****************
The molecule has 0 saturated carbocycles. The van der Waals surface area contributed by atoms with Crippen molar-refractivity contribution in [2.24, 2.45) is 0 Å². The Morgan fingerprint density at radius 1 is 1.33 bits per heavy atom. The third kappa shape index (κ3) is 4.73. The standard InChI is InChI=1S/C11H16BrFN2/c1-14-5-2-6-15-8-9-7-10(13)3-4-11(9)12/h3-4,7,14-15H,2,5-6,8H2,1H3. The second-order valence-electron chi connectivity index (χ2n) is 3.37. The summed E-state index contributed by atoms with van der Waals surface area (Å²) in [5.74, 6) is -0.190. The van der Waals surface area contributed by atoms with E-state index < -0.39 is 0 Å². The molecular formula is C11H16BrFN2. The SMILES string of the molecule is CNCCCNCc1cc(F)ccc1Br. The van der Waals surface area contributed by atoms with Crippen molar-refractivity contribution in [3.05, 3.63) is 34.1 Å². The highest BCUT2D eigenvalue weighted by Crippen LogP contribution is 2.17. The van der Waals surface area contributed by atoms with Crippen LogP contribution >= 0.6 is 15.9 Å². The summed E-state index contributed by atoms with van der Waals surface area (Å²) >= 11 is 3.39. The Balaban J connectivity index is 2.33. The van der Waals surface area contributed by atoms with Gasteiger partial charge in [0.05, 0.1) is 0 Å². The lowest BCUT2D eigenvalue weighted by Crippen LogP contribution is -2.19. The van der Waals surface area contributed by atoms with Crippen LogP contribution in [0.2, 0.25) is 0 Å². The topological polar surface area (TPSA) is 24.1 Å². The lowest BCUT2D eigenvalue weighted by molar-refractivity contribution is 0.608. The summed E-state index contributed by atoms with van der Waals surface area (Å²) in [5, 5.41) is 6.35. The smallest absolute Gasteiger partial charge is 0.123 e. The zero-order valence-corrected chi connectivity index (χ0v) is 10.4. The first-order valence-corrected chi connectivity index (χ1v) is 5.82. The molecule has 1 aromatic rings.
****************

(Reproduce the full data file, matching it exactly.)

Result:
The molecule has 0 saturated carbocycles. The van der Waals surface area contributed by atoms with Crippen molar-refractivity contribution in [2.24, 2.45) is 0 Å². The Morgan fingerprint density at radius 1 is 1.33 bits per heavy atom. The third kappa shape index (κ3) is 4.73. The standard InChI is InChI=1S/C11H16BrFN2/c1-14-5-2-6-15-8-9-7-10(13)3-4-11(9)12/h3-4,7,14-15H,2,5-6,8H2,1H3. The second-order valence-electron chi connectivity index (χ2n) is 3.37. The summed E-state index contributed by atoms with van der Waals surface area (Å²) in [5.74, 6) is -0.190. The van der Waals surface area contributed by atoms with E-state index < -0.39 is 0 Å². The molecular formula is C11H16BrFN2. The SMILES string of the molecule is CNCCCNCc1cc(F)ccc1Br. The van der Waals surface area contributed by atoms with Crippen molar-refractivity contribution in [3.05, 3.63) is 34.1 Å². The highest BCUT2D eigenvalue weighted by Crippen LogP contribution is 2.17. The van der Waals surface area contributed by atoms with Crippen LogP contribution >= 0.6 is 15.9 Å². The summed E-state index contributed by atoms with van der Waals surface area (Å²) >= 11 is 3.39. The Balaban J connectivity index is 2.33. The van der Waals surface area contributed by atoms with Gasteiger partial charge in [0.05, 0.1) is 0 Å². The lowest BCUT2D eigenvalue weighted by Crippen LogP contribution is -2.19. The van der Waals surface area contributed by atoms with Crippen LogP contribution in [0.2, 0.25) is 0 Å². The topological polar surface area (TPSA) is 24.1 Å². The lowest BCUT2D eigenvalue weighted by molar-refractivity contribution is 0.608. The summed E-state index contributed by atoms with van der Waals surface area (Å²) in [5, 5.41) is 6.35. The smallest absolute Gasteiger partial charge is 0.123 e. The zero-order valence-corrected chi connectivity index (χ0v) is 10.4. The first-order valence-corrected chi connectivity index (χ1v) is 5.82. The molecule has 1 aromatic rings.